January 17th, 2024

By Reese Gorman


Rep. Dan Goldman (D-NY) filed a resolution to censure House Republican Conference Chairwoman Elise Stefanik (R-NY) over her comments on those arrested for the Jan. 6 attack on the Capitol.

On NBC’s Meet the Press, Stefanik referred to those arrested as “hostages,” which led to immediate condemnation from Democrats. Now, Goldman is leading an effort to censure Stefanik over the remarks.

“We’re filing a resolution to censure Elise Stefanik for providing aid, comfort, and support to the convicted insurrectionists from January 6,” Goldman said.

He said that in calling the prisoners “hostages,” she is trying to flip the narrative and “equating them to the illegally abducted Israeli hostages suffering from horrific conditions in Gaza right now.”

“It also demeans and belittles the seriousness of what the Israeli hostages are facing in Gaza right now,” he said. “And I believe that it is unbecoming of a member of Congress to use language to support people who threatened violence against members of this body, and it is also unbecoming of someone who purports to be a leader against antisemitism to demean and belittle the severity of the hostages in Gaza.”

In a statement posted on X, Alex DeGrasse, the executive director of Stefanik’s campaign, called Goldman a “radical” Democrat and said Democrats are “desperate because they know Joe Biden is going to lose this November.”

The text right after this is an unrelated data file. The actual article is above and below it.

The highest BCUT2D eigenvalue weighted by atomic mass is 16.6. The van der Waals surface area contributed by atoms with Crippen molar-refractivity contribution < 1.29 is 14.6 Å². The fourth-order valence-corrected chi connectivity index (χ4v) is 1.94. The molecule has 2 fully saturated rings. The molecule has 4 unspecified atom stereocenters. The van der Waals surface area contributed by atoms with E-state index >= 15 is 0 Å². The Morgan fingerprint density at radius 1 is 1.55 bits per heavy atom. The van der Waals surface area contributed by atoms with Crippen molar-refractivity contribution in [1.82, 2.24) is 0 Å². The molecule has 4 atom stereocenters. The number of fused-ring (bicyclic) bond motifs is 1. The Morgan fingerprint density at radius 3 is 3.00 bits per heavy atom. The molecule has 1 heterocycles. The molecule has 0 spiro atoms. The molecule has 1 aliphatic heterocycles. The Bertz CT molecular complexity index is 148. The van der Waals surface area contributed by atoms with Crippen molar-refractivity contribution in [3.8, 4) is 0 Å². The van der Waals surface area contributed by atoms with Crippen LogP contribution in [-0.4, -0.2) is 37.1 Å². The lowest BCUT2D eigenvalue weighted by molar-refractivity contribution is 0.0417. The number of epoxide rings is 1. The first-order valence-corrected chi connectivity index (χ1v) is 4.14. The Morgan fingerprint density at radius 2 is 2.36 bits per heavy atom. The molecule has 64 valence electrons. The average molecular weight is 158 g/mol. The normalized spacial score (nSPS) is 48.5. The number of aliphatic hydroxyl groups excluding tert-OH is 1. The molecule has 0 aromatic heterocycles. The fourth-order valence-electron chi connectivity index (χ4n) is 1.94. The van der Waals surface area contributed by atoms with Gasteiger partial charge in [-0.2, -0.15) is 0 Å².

“Failed Far Left House Democrats are in absolute desperate free fall that Elise Stefanik continues to be one of the most effective Members of Congress going on offense every single day exposing Democrats and Joe Biden’s corruption and lies,” DeGrasse said in the statement.

Speaker Mike Johnson (R-LA) also came to Stefanik’s defense, telling reporters that it is “patently absurd” and that “she is doing an exceptional job and the idea that he would use censure to attack a political opponent is just ridiculous.”

Goldman said that he does not plan to file the resolution as privileged, which would force House leadership to bring it up for a vote within two legislative days; instead, he hopes that Republicans will bring up the resolution on their own. But, if they don’t, he is prepared to make it privileged, forcing Republicans’ hands. Regardless of when or if it comes up for a vote, the measure would likely fail.